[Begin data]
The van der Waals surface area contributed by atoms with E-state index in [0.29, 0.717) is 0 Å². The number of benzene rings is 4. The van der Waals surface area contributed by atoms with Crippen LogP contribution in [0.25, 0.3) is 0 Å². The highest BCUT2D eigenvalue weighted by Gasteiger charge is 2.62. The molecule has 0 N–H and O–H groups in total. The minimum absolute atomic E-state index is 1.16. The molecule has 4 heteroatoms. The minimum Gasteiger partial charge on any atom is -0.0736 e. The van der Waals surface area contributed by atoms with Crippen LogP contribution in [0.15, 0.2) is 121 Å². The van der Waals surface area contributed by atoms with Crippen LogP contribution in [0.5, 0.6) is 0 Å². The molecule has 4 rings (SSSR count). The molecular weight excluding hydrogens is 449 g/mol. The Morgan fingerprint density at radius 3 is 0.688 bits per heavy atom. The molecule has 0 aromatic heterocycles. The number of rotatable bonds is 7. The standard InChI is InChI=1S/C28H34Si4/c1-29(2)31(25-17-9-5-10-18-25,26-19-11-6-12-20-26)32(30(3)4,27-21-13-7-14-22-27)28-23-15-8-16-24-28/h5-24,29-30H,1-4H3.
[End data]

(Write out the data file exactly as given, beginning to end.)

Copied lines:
The van der Waals surface area contributed by atoms with E-state index in [0.29, 0.717) is 0 Å². The number of benzene rings is 4. The van der Waals surface area contributed by atoms with Crippen LogP contribution in [0.25, 0.3) is 0 Å². The highest BCUT2D eigenvalue weighted by Gasteiger charge is 2.62. The molecule has 0 N–H and O–H groups in total. The minimum absolute atomic E-state index is 1.16. The molecule has 4 heteroatoms. The minimum Gasteiger partial charge on any atom is -0.0736 e. The van der Waals surface area contributed by atoms with Crippen LogP contribution in [0.15, 0.2) is 121 Å². The van der Waals surface area contributed by atoms with Crippen LogP contribution in [0.5, 0.6) is 0 Å². The molecule has 4 rings (SSSR count). The molecular weight excluding hydrogens is 449 g/mol. The Morgan fingerprint density at radius 3 is 0.688 bits per heavy atom. The molecule has 0 aromatic heterocycles. The number of rotatable bonds is 7. The standard InChI is InChI=1S/C28H34Si4/c1-29(2)31(25-17-9-5-10-18-25,26-19-11-6-12-20-26)32(30(3)4,27-21-13-7-14-22-27)28-23-15-8-16-24-28/h5-24,29-30H,1-4H3.